That did it. A good panel, and interested parties should go to the Animanga wikia site as well.
After this I ate lunch, then went to camp in 1A15, where Archie was ending. This turned out to be a good moe, as what was happening there was a panel by Perfect Square (formerly VizKids) on writing for children. These are titles like Ben 10, Monsuno, and Max Steel, as well as Hello Kitty and Mameshiba – licensed properties PS creates stories for.
The first thing mentioned about writing for kids was not to talk down to them – kids are clever enough to see that. Concentrate on engaging themes, such as (to paraphrase another company) friendship, hard work and victory. Stories for kids are more about black and white – less moral ambiguity and grey areas. Most importantly, as a writer YOU need to be excited by it and want to read your own work. By the way, just because it’s less ambiguous doesn’t make it simple or fluffy – the villains can be terrifying. One panelist mentioned The Secret of Nimh as a movie that scared him as a kid, but he loved it.
It was said straight out – the mainstream superhero titles aren’t for kids anymore. Instead, the panel discussed other things that may draw in kids. Humor – kids find humor in different things. The way kids’ books have evolved over the years and across countries – what’s for k,ids in Europe or Japan may not be for America, and vice versa. The Oz books were noted as being quite “intense.” Mad Magazine was also brought up as being alluring to kids – partly as when we were kids, it tended to be forbidden.
Working with the pre-existing projects that Perfect Square has can be a bit straitjacketing, but if you keep going you’ll been you share a common goal – inclusion and entertainment. Hello Kitty was noted as being particularly universal – the comic is wordless, as she has no mouth (but must scream). All Ages titles can also reinvigorate the imagination, as it does mean ALL ages – these should appeal to adults, to grandmothers, to kids. Kids have a boundless imagination, which needs to be lpayed with. Calvin and Hobbes was mentioned as terrific example.
I asked how they handle moral lessons in works, now that we aren’t in the age of Sailor Moon Says or One to Grow On. The lack of moral ambiguity helps here – they can afford to be more subtle. They agreed that they hated the whole “He-Man helps old women across the street” lessons of the 80s, which were tacked on and fake. Heroes and villains having a broader pallate was also discussed, noting that people can fight, be wrong, be arrogant. You are allowed age-appropriate dark themes. This was a surprise panel for me – I really got a kick out of it.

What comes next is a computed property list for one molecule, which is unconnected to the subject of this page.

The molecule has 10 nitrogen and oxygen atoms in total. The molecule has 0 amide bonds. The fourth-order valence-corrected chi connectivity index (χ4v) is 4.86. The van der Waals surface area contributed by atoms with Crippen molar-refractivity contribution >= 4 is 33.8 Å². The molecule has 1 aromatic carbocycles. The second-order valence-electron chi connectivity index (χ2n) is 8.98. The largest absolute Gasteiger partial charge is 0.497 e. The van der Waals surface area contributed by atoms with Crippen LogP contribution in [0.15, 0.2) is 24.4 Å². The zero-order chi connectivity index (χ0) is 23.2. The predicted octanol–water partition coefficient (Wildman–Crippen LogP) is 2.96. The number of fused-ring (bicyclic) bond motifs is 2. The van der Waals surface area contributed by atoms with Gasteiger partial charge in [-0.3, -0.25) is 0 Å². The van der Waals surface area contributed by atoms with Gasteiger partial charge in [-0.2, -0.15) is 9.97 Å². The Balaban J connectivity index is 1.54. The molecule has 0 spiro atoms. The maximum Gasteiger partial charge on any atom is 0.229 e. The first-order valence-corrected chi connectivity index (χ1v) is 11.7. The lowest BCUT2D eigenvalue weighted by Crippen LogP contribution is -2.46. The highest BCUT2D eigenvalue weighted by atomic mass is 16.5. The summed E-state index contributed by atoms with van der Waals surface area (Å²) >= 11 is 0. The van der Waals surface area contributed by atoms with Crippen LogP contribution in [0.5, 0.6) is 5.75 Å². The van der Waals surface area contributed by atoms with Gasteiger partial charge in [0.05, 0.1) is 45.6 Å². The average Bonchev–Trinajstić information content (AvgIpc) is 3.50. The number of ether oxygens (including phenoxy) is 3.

My last panel of the day was 2000AD. This was easily the funniest panel of the entire con – I was in hysterics several times, mostly thanks to the savvy of the PR person, Mike, who knows hnow to work a room. 2000AD is still a weekly in the UK, and IDW is doing a monthly release as well. It’s a popular proving ground for new writers – the cream of the Marvel and DC crop cut their teeth with Judge Dredd and the like. Andy Diggle, Al Ewing and Ian Edgington were the creators present. 2000AD has a very strong voice – it’s weird, it has black humor, it’s very anti-authority. This despite its poster boy being Judge Dredd, the ultimate authority figure. (It was noted many fans like Dredd TOO much, given it’s a satire.)
2000AD is a fun place as you can pitch original concepts and ideas, vs. “Here are the superheroes you will be writing” at the big Two. Their submission guidelines are clear and concise, as indeed are their comics – many fans find it disquieting how small a story in a particular issue can be – most run 4-6 pages. They mentioned several titles new readers might look into. Brass Sun is about a universe that’s actually a clockwork orrery, and what happens once the sun starts winding down. (Please, 200AD, don’t let the sun go down on me.) Stickleback sounded great to me, particularly a description of Adam Adamant walking down the street with Adam Ant. It also has a Pope of crime, with two ribcages.
They were asked about animating some of their properties – there have been projects, but they tend to fall through. They’re very careful with their properties – for the Dredd movie, it was written into the legal contract that he could not remove his helmet. I asked about budgets – they get a yearly budget, which they then have to divide among the various issues, and then among the artists/writers/letterers/cover artists, etc. There are Excel spreadsheets involved. It wqas also noted very firmly that unlike certain superhero companies, 2000AD lets people stay dead.
2000AD has an iPad app, and their wensite has CBR files to buy. Check it out – Dredd is a lot more complex than you think, and there’s far more to the magazine than just Dredd. Also, the creators are hilarious.
Tomorrow I only have one panel, in Main Events. Getting in will be tricky. Till then, as a fun exercise, count the number of times I said ‘noted’ in this post. Not including that one.